Somnath Chatterjee needs no introduction. His political trajectory reveals what is wrong with the Indian Left. Here was a man who made a mark as a lawyer early in life but allowed himself to be wooed by the then fledgling Communist Party of India-Marxist (CPI-M).
He got elected to parliament, first as an independent with the party's backing, and went on to become the party's most erudite face in the Indian parliament. That was until the party czars (read Prakash Karat) decided to boot him out for not resigning as Lok Sabha Speaker after the Left broke with the Congress over the Indis-US nuclear deal.
July 23, 2008, the day he was expelled, was "one of the saddest days of my life", Chatterjee says and goes hammer and tongs against Karat's leadership.
Because they backed Prime Minister Manmohan Singh with the 60 Lok Sabha MPs following the 2004 elections and because the government seemed to bend when they wanted, "they forgot their true strength in the house or even in the country".
Chatterjee accuses Karat of "arrogance and intolerance" and says his "disastrous and misguided policies" have weakened the Left. He says he still does not know why the CPI-M earlier sacked his fellow MP Saifuddin Chaudhry, who was proving to be an effective Lok Sabha member.
Chatterjee reveals he was among the minority in the party who wanted Jyoti Basu, his favoured leader in the CPI-M, to become prime minister in 1996 when the Centre-Left United Front coalition offered the post on a platter. But Karat would have none of it. That was a monumental mistake that gave the impression that the CPI-M would always be in the opposition, unwilling to take power even if a chance came by, Chatterjee says, echoing Basu's now famous description of the failure to make him prime minister a "historic blunder".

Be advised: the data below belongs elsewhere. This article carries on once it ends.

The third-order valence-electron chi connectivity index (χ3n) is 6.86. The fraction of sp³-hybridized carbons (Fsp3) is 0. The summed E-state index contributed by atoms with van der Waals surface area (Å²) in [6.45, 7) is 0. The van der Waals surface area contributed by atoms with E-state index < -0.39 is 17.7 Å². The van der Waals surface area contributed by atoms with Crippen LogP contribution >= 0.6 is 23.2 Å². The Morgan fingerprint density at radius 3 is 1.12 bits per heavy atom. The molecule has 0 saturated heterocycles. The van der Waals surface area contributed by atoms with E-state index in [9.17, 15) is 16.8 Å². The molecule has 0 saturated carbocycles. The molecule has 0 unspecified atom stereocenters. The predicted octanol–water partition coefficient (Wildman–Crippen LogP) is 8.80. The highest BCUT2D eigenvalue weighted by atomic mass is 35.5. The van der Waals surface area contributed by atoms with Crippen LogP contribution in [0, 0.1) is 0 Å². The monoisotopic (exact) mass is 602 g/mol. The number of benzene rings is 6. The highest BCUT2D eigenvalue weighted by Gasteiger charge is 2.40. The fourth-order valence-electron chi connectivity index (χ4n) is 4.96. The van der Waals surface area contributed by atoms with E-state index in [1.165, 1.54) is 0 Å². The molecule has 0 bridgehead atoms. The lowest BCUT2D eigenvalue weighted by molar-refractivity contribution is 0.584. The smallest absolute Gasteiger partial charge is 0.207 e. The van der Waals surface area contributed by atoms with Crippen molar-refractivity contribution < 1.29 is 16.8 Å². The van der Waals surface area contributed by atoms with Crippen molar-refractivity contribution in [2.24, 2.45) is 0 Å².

While he is justifiably angry over what was done to him, Chatterjee does not betray any of the larger rot within the CPI-M. That is where his book disappoints.
Here was a man who was intimately linked to one of the most successful Left parties (from the parliamentary point of view), a party with thousands of whole-time activists, a party that has weathered many a storm, and a party that has ruled West Bengal since 1977 and two other states off and on.
Just what makes it tick? What are its strengths - and weaknesses? Why do those who join it join it at all - since there would never be a proletarian revolution in India? How are decisions taken in the party? If Karat is as bad as is made out to be, why does the party put up with him?
None of these questions are answered. The book is, in essence, Chatterjee's life story, from his birth in July 1929 at Tezpur to his world of politics - where he amply justified the party's understanding of his abilities. It is a chronology of much of what took place in India, particularly from the time when Indira Gandhi was prime minister, the rise of the Janata Party, the rise and fall of Rajiv Gandhi, the V.P. Singh era and coalition politics, P.V.Narasimha Rao's tumultuous years, the CPI-M's missed chances, the BJP's rise - and its 2004 crash.
While denouncing Karat for the ills of the CPI-M, Chatterjee comes out as an undisguised admirer of Jyoti Basu, the long-time chief minister of West Bengal and for decades the country's best known Marxist. However, other equally committed and honest men in the same party saw Basu differently. Many years before Chatterjee was axed, a similar fate fell on Nripen Chakraborty, the two-time chief minister of Tripura and a man of integrity and Gandhian values. Chatterjee makes no mention of the tragic story; is it because the Tripura chief minister had become hugely critical of Basu?
The former speaker should have told us more about the party he served for so long - and with distinction.